4 Executive Coaching Goals & How To Rally Courage

by | Feb 25, 2014

My executive coaching goals are to:

  • Help people overcome obstacles;
  • Enhance performance;
  • Gain a fresh perspective on challenges; and
  • Develop new ways of conquering them.

The purpose is to discover, resolve, and act. Are some people more likely to take courageous steps forward after a coaching engagement? With other things being equal (e.g., a trusting connection with a coach, a clear sense of the problem, and a sound strategy for addressing the situation), why do some people leap forward while others hesitate?

What can be done about it? An inherent aspect of any  specific executive coaching goals is to help a coachee face their challenges and develop a plan of action to overcome them.

How to rally courage

Here are some factors that influence how easily someone can rally his or her courage:

  • Experience. If an individual is a veteran problem-solver, a new situation is just going to be something with which they have to deal. Conversely, if this is the first time that an individual encounters a significant challenge at this level, then dealing with the situation can be more problematic. Experiences may guide us toward solutions, but it is just as important to muster the courage to carry out a difficult action. Self-talk, such as, “This too shall pass,” is not productive, even when we have the necessary tools to deal with tough issues. Often confused with empathy, sympathy can creep in when we are under stress, emotionally stopping us in our tracks.
  • Personality. Some personality types may have more difficulty taking action when other people will be affected by change. For instance, if a coachee has to deliver bad news to an employee, it can be a tremendous stumbling block. This person knows what has to be done and knows what action needs to be taken, but he does not want to negatively affect another individual — even at the risk of putting the entire organization at risk.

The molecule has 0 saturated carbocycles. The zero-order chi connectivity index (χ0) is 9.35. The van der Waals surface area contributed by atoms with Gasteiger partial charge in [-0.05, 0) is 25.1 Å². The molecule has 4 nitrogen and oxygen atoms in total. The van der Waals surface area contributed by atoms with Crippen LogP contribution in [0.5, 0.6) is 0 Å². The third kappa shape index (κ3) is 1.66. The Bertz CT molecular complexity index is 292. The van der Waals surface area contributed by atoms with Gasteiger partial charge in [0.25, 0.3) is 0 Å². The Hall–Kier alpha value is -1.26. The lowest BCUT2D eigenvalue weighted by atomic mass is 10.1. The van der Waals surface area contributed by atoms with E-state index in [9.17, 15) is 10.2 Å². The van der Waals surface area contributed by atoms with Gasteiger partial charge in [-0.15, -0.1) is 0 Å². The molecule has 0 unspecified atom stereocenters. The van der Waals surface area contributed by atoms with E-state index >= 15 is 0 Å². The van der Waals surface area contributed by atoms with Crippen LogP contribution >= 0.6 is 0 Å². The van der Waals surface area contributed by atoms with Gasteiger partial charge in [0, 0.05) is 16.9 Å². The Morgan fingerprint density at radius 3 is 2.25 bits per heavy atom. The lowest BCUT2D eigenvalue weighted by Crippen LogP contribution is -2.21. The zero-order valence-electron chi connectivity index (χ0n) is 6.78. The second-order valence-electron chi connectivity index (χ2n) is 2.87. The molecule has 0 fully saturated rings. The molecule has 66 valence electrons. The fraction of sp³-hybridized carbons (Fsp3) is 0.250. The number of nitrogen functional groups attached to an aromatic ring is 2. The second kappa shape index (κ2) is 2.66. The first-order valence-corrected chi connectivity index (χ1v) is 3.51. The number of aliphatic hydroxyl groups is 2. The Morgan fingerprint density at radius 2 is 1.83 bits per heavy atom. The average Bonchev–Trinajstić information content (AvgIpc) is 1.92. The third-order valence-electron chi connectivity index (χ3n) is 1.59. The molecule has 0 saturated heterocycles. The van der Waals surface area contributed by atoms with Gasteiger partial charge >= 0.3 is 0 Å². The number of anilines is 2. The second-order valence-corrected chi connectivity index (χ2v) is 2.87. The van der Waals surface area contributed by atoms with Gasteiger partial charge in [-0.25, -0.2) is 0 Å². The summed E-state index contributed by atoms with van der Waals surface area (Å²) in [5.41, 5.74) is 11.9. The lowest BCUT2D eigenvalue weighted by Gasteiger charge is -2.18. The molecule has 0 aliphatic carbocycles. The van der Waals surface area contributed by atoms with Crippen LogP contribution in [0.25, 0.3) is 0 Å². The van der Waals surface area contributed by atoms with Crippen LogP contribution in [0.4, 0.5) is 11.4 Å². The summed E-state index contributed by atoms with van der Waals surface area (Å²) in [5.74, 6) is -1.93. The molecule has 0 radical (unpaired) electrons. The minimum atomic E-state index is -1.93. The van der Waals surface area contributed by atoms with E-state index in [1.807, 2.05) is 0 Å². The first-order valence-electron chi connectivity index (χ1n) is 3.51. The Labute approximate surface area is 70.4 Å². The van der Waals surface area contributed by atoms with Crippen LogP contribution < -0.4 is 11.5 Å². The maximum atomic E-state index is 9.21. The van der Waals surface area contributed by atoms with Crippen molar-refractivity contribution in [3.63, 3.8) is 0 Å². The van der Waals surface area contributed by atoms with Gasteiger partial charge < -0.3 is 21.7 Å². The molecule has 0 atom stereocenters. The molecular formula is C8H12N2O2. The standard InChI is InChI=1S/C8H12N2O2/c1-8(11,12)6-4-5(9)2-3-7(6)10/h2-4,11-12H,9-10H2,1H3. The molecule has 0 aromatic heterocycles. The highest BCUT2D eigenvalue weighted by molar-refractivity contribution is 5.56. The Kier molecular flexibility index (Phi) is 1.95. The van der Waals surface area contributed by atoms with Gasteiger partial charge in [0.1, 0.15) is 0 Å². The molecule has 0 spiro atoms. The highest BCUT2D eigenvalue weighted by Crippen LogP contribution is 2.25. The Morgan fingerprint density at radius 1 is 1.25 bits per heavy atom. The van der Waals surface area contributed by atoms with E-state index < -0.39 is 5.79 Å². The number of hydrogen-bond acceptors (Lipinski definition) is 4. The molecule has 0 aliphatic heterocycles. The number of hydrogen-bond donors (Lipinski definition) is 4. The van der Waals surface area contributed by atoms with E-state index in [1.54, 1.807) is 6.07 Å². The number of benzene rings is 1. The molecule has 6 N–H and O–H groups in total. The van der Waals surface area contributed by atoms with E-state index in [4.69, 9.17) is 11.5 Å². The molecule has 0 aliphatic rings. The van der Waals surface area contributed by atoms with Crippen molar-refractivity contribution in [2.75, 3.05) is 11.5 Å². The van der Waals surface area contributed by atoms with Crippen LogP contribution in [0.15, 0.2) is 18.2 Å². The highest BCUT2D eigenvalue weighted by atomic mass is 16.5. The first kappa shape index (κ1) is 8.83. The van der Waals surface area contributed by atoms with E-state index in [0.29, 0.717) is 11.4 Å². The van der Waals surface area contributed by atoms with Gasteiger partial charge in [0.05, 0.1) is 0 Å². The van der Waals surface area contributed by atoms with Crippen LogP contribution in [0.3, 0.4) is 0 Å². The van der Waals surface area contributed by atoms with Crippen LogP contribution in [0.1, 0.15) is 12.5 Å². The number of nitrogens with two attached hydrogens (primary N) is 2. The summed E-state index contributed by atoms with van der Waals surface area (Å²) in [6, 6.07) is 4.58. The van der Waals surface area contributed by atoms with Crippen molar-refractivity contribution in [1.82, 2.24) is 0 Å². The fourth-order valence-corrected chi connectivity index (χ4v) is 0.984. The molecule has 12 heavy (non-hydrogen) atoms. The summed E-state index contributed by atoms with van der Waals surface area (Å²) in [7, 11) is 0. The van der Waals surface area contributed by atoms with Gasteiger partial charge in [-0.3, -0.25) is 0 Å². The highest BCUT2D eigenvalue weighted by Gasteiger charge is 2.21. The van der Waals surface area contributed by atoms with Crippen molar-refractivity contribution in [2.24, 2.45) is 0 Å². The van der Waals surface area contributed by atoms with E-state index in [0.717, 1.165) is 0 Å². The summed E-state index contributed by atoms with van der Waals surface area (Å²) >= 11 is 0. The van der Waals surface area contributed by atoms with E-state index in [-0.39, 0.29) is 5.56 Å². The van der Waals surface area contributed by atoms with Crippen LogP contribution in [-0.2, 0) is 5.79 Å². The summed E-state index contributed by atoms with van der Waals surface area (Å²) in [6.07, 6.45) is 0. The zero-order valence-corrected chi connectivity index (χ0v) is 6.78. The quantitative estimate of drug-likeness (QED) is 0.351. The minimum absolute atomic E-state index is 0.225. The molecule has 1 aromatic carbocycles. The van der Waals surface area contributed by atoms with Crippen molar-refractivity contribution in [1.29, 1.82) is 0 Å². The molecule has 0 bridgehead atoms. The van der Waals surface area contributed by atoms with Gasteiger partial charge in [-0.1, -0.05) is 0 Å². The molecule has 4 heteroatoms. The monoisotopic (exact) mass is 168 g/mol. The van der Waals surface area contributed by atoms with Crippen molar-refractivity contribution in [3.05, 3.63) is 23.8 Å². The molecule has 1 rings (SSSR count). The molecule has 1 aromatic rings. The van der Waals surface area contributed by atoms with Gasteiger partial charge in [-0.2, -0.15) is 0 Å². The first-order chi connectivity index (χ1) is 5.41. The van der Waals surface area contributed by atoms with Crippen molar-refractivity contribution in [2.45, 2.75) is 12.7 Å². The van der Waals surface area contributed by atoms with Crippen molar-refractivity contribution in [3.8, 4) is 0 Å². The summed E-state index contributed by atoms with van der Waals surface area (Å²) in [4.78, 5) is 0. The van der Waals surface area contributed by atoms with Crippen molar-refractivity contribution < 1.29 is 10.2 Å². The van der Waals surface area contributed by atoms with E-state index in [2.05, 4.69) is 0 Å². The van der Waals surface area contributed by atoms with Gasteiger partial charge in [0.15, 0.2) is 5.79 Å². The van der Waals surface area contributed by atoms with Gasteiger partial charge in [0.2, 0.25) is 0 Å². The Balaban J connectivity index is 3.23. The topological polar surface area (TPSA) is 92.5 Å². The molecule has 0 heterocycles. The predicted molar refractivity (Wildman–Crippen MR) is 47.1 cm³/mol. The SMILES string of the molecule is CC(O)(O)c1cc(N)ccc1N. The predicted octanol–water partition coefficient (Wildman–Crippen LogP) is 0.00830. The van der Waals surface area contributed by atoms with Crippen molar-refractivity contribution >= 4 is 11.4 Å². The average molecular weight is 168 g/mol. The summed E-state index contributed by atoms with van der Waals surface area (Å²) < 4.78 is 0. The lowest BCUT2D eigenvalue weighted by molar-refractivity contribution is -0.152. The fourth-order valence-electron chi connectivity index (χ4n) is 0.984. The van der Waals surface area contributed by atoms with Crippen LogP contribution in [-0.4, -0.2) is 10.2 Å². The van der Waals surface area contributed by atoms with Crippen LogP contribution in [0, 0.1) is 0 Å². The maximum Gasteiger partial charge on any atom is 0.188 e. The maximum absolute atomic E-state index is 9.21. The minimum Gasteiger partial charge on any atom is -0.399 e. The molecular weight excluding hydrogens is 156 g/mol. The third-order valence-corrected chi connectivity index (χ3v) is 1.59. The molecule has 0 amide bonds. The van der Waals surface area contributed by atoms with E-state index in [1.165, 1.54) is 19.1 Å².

From time to time as a coach, I may believe that an already discussed situation is going to be handled, only to discover at the next session that nothing has been done! It’s important to discover what is getting in the way.

  • Was this person held back by doubt, inexperience, or other blocks?
  • Was their procrastination borne of fear or a lack of confidence?
  • Do personality traits render this person powerless to impact anyone else?

I know of no self-correcting problems. It is crucial for the coachee to take the necessary action steps, and then implement the plan. Easier said than done, the courage needed can take all the strength a coachee can assemble. As difficult as it gets, the very survival of an organization could depend on it, and this is where a coach can help.

How? I will ask my coachee to step back and take a look at the business from five thousand feet. I often ask clients to consider the situation like this: “Imagine that you were looking down at your business, and you could see what’s going on in all areas. You recognize that some situations need to be fixed, particularly the one we are dealing with. Now, what’s stopping the action plan?”

Usually, it’s not a fault of strategy but one of courage that is getting in the way. Given the circumstances, we will review the plan and determine what is required to implement it. From this point, I will look for a new resolve to complete the task.

Working with a coach can help you develop the courage you need to tackle your most pressing challenges and issues. Knowing what to do is only the first step; having the wherewithal to follow through and utilize the support of an executive coach ensures that you make tremendous strides forward.

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